Contributed by- Akanki Sharma, ENN
“I changed my profile picture to support Digital India, the Indian Government’s effort to connect rural communities to the Internet and give people access to more services online.” These were the lines written by Facebook Founder and CEO, Mark Zuckerberg, who changed his profile picture in the tricolour to support the Digital India initiative undertaken by Prime Minister Narendra Modi.
“Thanks Mark Zuckerberg for the support. I (also) changed my DP (display picture) in support of the efforts towards a Digital India,” replied PM Modi after changing his profile picture in a similar fashion.
The above conversation happened after PM Modi’s recent visit to the United States, which attracted huge media attention.
A link appeared on Zuckerberg’s Facebook profile — fb.com/supportdigitalindia, clicking on which people could change their profile picture and thus express their support for a futuristic India that would be digital and technology led, so to say. And, what followed was only expected in a social media-conscious times — a large number of people Modi-fied their DPs by adorning profiles with the tricolour. Indeed, an innovative way to back a national cause.
However, was it as genuine an expression of support as it looked, or it was more about a herd mentality or an artificial exhibition of nationalism? Well, much would depend on how you choose to look at it. To me, it looks both: a natural sense of nationalism that any normal human being would have, and a nationalism that is put on to catch attention. It’s that very natural emotion of nationalism that makes you cry out with joy when India wins a match, and it’s that very put-on nationalism to cry out just because others are, so that you are not left behind the rest.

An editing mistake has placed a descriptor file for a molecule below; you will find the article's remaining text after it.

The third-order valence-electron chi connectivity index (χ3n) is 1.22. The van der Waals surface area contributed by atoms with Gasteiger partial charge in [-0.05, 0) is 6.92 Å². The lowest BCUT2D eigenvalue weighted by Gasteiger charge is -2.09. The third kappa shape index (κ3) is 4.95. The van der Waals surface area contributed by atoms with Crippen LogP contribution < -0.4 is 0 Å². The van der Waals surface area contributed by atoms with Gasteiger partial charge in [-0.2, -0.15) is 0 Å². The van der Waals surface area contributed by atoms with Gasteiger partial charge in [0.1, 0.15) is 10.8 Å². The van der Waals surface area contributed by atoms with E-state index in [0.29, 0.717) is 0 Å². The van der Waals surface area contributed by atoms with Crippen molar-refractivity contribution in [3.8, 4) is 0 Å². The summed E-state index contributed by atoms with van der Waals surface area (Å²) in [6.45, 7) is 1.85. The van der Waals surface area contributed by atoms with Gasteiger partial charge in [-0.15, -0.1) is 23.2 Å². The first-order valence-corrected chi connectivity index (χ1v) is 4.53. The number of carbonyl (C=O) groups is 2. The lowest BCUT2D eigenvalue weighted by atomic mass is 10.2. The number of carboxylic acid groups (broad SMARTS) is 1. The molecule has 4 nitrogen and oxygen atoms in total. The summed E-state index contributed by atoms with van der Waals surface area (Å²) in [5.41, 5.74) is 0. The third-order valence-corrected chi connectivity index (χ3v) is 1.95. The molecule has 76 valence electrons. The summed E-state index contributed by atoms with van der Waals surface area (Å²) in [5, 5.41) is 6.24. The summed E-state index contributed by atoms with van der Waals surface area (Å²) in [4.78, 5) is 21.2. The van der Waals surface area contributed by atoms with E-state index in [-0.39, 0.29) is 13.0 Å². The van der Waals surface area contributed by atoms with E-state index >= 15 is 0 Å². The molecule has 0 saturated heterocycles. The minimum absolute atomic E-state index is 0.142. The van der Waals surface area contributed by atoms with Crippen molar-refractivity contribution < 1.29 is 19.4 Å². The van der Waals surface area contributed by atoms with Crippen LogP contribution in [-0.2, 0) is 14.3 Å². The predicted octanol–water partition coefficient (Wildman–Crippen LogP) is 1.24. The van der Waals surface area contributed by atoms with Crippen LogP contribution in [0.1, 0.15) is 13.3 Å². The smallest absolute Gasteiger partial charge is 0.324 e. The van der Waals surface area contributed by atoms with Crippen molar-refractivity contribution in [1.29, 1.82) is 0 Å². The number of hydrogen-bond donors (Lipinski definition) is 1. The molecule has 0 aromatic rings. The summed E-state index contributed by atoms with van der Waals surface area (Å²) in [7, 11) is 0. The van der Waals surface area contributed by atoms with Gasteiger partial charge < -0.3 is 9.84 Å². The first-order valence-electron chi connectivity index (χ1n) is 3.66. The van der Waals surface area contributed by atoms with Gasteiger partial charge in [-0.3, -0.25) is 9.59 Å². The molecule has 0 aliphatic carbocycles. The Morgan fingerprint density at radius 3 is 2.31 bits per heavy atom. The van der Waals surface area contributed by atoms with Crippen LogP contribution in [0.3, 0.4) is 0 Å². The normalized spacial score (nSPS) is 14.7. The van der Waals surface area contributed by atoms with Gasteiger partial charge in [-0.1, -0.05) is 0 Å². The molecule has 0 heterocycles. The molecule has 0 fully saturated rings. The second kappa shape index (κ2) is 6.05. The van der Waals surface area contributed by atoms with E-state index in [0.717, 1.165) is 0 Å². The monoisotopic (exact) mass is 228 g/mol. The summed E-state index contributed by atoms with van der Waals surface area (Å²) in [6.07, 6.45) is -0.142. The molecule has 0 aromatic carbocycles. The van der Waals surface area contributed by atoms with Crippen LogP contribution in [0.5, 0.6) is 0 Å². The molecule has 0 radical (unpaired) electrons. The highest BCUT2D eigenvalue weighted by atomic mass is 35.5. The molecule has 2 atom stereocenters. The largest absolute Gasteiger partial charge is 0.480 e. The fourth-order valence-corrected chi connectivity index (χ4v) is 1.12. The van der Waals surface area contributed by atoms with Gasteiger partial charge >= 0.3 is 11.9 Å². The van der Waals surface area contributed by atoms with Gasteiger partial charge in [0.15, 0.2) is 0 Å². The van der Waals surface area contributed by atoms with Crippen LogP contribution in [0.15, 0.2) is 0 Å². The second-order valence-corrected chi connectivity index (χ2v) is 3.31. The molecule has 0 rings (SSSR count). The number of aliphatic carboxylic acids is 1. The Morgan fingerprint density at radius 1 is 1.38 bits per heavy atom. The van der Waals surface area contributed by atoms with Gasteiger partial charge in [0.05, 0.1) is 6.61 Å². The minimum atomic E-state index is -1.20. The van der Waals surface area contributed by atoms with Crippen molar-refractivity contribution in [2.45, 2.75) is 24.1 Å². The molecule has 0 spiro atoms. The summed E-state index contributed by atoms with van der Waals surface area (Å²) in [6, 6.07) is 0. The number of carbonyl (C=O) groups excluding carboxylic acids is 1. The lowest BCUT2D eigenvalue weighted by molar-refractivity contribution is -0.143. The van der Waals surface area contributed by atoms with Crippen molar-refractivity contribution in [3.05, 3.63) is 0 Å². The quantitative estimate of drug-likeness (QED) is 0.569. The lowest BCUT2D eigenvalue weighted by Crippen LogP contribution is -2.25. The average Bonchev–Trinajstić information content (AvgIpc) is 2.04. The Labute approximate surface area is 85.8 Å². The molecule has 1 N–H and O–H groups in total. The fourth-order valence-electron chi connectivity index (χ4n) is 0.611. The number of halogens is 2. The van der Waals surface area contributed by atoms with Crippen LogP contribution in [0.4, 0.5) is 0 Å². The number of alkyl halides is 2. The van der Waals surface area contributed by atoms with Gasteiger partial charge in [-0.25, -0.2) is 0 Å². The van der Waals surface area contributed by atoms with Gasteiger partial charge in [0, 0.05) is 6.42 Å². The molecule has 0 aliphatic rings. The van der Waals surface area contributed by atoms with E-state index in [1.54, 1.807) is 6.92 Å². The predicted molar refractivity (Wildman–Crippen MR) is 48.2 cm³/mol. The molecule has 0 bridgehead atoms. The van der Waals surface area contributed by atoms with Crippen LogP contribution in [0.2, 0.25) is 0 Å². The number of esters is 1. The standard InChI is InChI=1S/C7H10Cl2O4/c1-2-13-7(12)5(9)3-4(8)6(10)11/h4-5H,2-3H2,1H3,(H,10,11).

And, what about those, who didn’t change their picture? Were they an ignorant lot, or any less national, or the idea of India going digital didn’t excite them? I believe they simply chose not to be part of the herd and stayed away from the aping act. In reality, they were also as Indian as others, without losing even an iota of Indian-ness in them.
Afterwards, giving a new twist to the tale were some reports that claimed the link used to create those tricolour pictures was actually meant to garner support for Internet.org — another Zuckerberg initiative. The website nextbigwhat.com wrote, “If people are changing their profile picture to look cool and show support towards Digital India, Facebook is counting it as a support for Internet.org.” However, a spokesperson from Facebook trashed the claim, “There is absolutely no connection between updating your profile picture for Digital India and Internet.org.”
Amid all such claims and counter-claims, what remains beyond debate is that we, the Indians, have a huge fancy for technology. Whether the idea DP change came naturally or was put on, the fact remains that a huge number of people did it. So, going by that, we can safely say that India has the potential to go digital and the zeal to embrace the concept of ‘Digital India’, in its totality.
(The views expressed in the write-up are author’s own, and they do not represent the views of the organisation she works for.)